Star gazing

A diversion from politics and daily BS:

Late Thursday and Friday showcase the moon gliding through the constellation Gemini, the twins. Look toward the low eastern sky Thursday for the waning gibbous moon to form a celestial triangle with the twin stars Castor and Pollux. The next night the moon will have lined up below the stellar duo, with Castor being stark white and Pollux noticeably yellow. Sky-watchers should also look out Thursday for a smattering of shooting stars as the Northern Taurid meteor shower peaks. Expect to see about 10 meteors an hour around 1 a.m., when the shower’s namesake constellation, from which where the meteors appear to radiate, is high in your southern sky. Andrew Fazekas NAT GEO


Lovely. I’ll see if I can kill the lights here. I’m sure no one will mind a blackout after explain about Castor and Pollux.


I’ll have to keep an eye out, though I think it’s supposed to be cloudy and rainy here til May :grinning:

We did get a phenomenal look at the moon with Jupiter and Saturn recently. I think I’m going to have to pick up a telescope for the kiddos. And myself, but mostly for the kiddos :slight_smile:

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You’re sounding like my wife, the HS astronomy teacher… No thanks, I have to getup for work at 5 AM.

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Retirement has its perks. :wink:

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That is one of the things which I miss most from my seafaring days. Those star covered skies with a 360° view, especially when the atmosphere was crystal clear. Stars that always brought us safely home. That was a comforting and awesome sight at the same time.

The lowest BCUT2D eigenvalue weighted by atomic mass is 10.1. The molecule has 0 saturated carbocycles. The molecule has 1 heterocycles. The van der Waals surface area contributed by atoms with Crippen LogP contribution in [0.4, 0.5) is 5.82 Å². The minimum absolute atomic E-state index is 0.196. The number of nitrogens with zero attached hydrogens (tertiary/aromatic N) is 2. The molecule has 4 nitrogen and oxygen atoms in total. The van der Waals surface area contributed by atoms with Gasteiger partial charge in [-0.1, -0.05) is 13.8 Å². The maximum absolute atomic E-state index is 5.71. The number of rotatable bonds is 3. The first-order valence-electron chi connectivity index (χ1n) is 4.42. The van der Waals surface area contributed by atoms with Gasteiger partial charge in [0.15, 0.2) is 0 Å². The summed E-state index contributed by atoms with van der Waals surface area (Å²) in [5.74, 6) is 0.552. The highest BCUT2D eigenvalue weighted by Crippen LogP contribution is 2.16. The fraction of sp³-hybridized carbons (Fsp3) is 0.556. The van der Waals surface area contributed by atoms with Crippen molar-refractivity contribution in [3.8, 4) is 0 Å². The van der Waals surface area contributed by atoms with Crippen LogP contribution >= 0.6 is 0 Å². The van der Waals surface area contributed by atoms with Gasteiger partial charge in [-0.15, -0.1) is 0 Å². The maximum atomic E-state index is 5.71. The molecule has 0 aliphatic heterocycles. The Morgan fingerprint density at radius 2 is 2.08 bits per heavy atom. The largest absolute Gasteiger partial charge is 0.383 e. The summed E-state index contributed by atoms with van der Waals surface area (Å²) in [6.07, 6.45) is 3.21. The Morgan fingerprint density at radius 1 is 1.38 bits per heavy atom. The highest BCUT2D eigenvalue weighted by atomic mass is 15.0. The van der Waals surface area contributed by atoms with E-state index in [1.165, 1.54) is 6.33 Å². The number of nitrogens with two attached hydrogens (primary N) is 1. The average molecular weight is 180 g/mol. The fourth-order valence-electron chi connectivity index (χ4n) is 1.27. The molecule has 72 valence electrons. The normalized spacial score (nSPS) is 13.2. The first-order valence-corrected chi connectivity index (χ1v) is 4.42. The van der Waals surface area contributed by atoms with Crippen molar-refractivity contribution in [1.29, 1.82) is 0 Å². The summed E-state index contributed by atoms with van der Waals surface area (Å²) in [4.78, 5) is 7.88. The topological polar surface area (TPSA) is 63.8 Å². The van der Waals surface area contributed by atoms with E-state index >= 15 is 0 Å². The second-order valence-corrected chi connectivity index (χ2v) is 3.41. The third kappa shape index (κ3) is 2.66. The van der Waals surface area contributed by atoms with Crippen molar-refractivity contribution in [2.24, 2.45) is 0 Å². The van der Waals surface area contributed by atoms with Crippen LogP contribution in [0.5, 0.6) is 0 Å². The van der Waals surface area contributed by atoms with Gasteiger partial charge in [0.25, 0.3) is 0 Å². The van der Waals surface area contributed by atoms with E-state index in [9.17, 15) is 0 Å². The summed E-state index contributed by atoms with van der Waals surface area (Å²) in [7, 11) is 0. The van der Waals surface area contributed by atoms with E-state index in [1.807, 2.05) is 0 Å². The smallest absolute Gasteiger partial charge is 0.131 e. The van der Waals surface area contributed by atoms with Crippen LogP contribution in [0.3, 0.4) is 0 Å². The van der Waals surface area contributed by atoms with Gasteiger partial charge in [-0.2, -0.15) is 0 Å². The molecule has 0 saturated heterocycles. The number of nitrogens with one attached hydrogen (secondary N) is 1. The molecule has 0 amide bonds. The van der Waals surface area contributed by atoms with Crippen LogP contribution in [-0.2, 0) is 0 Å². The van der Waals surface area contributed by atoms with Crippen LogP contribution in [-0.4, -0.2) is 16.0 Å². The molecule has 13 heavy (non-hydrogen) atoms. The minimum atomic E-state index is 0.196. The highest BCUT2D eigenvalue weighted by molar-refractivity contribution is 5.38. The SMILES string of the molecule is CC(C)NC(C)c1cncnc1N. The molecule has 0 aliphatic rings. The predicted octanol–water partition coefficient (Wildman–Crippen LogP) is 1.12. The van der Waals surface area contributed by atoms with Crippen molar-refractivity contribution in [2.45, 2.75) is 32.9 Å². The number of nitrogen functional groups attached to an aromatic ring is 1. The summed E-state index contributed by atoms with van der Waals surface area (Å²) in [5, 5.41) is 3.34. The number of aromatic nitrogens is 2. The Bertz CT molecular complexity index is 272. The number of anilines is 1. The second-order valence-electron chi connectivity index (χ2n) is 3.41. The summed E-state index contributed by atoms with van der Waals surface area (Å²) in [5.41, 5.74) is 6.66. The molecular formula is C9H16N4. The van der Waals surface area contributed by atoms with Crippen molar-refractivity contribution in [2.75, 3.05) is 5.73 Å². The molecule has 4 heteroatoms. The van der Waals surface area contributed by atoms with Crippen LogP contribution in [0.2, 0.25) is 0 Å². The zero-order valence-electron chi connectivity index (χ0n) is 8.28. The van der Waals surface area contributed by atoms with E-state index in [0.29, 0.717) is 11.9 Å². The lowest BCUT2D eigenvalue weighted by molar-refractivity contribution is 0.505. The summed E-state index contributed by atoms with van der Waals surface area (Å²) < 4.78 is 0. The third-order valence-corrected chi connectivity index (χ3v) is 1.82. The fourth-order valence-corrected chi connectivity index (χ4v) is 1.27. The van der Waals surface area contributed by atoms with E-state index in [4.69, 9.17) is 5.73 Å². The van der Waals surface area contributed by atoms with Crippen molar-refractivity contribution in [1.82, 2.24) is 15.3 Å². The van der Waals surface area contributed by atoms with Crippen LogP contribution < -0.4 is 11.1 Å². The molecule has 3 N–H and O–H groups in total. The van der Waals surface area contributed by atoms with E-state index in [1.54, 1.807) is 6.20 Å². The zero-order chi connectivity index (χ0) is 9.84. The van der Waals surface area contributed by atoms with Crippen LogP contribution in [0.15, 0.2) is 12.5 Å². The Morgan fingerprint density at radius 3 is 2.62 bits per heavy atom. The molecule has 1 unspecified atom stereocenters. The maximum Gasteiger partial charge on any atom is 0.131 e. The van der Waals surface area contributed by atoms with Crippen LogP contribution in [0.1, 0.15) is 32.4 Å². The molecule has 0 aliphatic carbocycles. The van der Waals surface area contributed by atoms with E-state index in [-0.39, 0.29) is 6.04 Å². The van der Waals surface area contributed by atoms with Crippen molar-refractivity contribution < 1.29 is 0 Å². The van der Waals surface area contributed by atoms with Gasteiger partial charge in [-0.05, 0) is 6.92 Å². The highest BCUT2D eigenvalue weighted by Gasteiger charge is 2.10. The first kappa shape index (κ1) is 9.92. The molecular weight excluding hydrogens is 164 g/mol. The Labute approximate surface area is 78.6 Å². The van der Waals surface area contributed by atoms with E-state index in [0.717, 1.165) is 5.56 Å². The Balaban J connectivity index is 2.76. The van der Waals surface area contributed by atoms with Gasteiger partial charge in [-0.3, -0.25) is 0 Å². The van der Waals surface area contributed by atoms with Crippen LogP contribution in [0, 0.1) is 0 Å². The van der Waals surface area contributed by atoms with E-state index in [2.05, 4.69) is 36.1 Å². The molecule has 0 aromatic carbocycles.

Ashore, with all that light pollution present nowadays, you can hardly see my friends anymore.


On the beaches near where I live, light pollution has a huge detrimental effect on the survival of sea turtle hatchlings. They are drawn inland toward artificial light where they won’t survive instead of toward the water. It affects about half of all nests. Convincing people to tone down their exterior lights is a never ending education battle.

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I remember watching Halley’s Comet in 1986 and Comet Hale-Bop in 1997 while at sea with no other light around. It was Fabulous.


Is this a real general observation, or just the observation of some degenerated hatchlings?

I have absolutely no knowledge in this matter; however, siblings with no maternal (or paternal) learning must have a big loss due to gene transmitting errors…

It’s not that the light exposure affects their health. It’s that if they head inland toward the lights after hatching instead of toward the water they have no chance of survival.
Even before they hatch, their chances of survival are slim. The eggs are easy prey for birds and crabs and such. The nest is nothing more than a shallow hole in the sand. If they manage to hatch and head in the right direction toward the water, they inch along very slowly and are exposed to an even wider variety of predators. If they make it to the water, they are prey to seabirds and fish. It’s estimated that fewer than one in a thousand hatchlings survive long enough to grow to adulthood.

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It’s cool to watch the SpaceX Starlink satellites passover. They pass over all in a spaced out line. Super neat!

You can keep track of them and when they will be flying over

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